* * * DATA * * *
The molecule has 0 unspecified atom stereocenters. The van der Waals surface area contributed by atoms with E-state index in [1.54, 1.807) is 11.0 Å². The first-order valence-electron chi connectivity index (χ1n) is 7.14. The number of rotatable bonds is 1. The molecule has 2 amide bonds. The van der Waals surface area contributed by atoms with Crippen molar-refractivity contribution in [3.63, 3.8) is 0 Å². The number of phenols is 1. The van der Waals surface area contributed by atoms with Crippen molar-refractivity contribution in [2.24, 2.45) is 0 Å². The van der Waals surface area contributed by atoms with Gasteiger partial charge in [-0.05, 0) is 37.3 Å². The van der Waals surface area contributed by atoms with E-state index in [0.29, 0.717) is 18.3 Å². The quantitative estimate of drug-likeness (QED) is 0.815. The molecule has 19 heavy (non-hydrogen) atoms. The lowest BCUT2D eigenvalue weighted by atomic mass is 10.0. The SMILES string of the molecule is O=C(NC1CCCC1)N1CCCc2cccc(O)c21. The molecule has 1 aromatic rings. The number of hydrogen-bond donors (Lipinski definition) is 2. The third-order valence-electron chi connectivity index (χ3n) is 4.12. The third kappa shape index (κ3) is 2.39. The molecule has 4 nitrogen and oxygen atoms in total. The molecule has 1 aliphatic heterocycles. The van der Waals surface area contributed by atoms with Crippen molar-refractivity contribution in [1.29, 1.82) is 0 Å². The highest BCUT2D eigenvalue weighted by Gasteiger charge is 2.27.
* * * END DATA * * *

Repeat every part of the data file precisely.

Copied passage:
The molecule has 0 unspecified atom stereocenters. The van der Waals surface area contributed by atoms with E-state index in [1.54, 1.807) is 11.0 Å². The first-order valence-electron chi connectivity index (χ1n) is 7.14. The number of rotatable bonds is 1. The molecule has 2 amide bonds. The van der Waals surface area contributed by atoms with Crippen molar-refractivity contribution in [3.63, 3.8) is 0 Å². The number of phenols is 1. The van der Waals surface area contributed by atoms with Crippen molar-refractivity contribution in [2.24, 2.45) is 0 Å². The van der Waals surface area contributed by atoms with Gasteiger partial charge in [-0.05, 0) is 37.3 Å². The van der Waals surface area contributed by atoms with E-state index in [0.29, 0.717) is 18.3 Å². The quantitative estimate of drug-likeness (QED) is 0.815. The molecule has 19 heavy (non-hydrogen) atoms. The lowest BCUT2D eigenvalue weighted by atomic mass is 10.0. The SMILES string of the molecule is O=C(NC1CCCC1)N1CCCc2cccc(O)c21. The molecule has 1 aromatic rings. The number of hydrogen-bond donors (Lipinski definition) is 2. The third-order valence-electron chi connectivity index (χ3n) is 4.12. The third kappa shape index (κ3) is 2.39. The molecule has 4 nitrogen and oxygen atoms in total. The molecule has 1 aliphatic heterocycles. The van der Waals surface area contributed by atoms with Crippen molar-refractivity contribution in [1.29, 1.82) is 0 Å². The highest BCUT2D eigenvalue weighted by Gasteiger charge is 2.27.